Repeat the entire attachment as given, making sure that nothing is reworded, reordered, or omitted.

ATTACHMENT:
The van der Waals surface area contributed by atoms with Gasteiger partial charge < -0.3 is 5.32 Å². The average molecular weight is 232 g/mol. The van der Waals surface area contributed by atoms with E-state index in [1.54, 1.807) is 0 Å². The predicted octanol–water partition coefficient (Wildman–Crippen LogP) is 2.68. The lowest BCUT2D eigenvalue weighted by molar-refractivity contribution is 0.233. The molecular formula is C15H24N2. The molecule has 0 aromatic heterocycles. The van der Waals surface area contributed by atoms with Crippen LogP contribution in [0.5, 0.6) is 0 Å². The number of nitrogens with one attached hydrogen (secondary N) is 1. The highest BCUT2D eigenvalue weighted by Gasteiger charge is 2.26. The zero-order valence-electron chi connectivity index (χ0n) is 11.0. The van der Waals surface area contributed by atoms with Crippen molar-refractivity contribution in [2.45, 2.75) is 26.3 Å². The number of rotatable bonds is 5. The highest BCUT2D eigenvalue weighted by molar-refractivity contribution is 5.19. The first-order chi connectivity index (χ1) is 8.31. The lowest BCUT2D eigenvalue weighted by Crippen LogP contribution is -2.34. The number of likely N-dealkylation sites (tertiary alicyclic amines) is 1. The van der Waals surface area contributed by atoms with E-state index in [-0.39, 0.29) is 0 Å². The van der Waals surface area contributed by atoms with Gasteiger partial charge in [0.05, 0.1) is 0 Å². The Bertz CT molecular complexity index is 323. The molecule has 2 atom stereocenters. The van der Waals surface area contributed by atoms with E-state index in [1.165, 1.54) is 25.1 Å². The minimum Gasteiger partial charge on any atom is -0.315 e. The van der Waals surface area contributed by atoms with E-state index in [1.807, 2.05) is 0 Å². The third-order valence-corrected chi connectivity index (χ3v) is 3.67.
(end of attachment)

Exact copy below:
The van der Waals surface area contributed by atoms with Gasteiger partial charge < -0.3 is 5.32 Å². The average molecular weight is 232 g/mol. The van der Waals surface area contributed by atoms with E-state index in [1.54, 1.807) is 0 Å². The predicted octanol–water partition coefficient (Wildman–Crippen LogP) is 2.68. The lowest BCUT2D eigenvalue weighted by molar-refractivity contribution is 0.233. The molecular formula is C15H24N2. The molecule has 0 aromatic heterocycles. The van der Waals surface area contributed by atoms with Crippen LogP contribution in [0.5, 0.6) is 0 Å². The number of nitrogens with one attached hydrogen (secondary N) is 1. The highest BCUT2D eigenvalue weighted by Gasteiger charge is 2.26. The zero-order valence-electron chi connectivity index (χ0n) is 11.0. The van der Waals surface area contributed by atoms with Crippen molar-refractivity contribution in [2.45, 2.75) is 26.3 Å². The number of rotatable bonds is 5. The highest BCUT2D eigenvalue weighted by molar-refractivity contribution is 5.19. The first-order chi connectivity index (χ1) is 8.31. The lowest BCUT2D eigenvalue weighted by Crippen LogP contribution is -2.34. The number of likely N-dealkylation sites (tertiary alicyclic amines) is 1. The van der Waals surface area contributed by atoms with E-state index in [-0.39, 0.29) is 0 Å². The van der Waals surface area contributed by atoms with Gasteiger partial charge in [0.05, 0.1) is 0 Å². The Bertz CT molecular complexity index is 323. The molecule has 2 atom stereocenters. The van der Waals surface area contributed by atoms with E-state index in [1.165, 1.54) is 25.1 Å². The minimum Gasteiger partial charge on any atom is -0.315 e. The van der Waals surface area contributed by atoms with E-state index in [1.807, 2.05) is 0 Å². The third-order valence-corrected chi connectivity index (χ3v) is 3.67.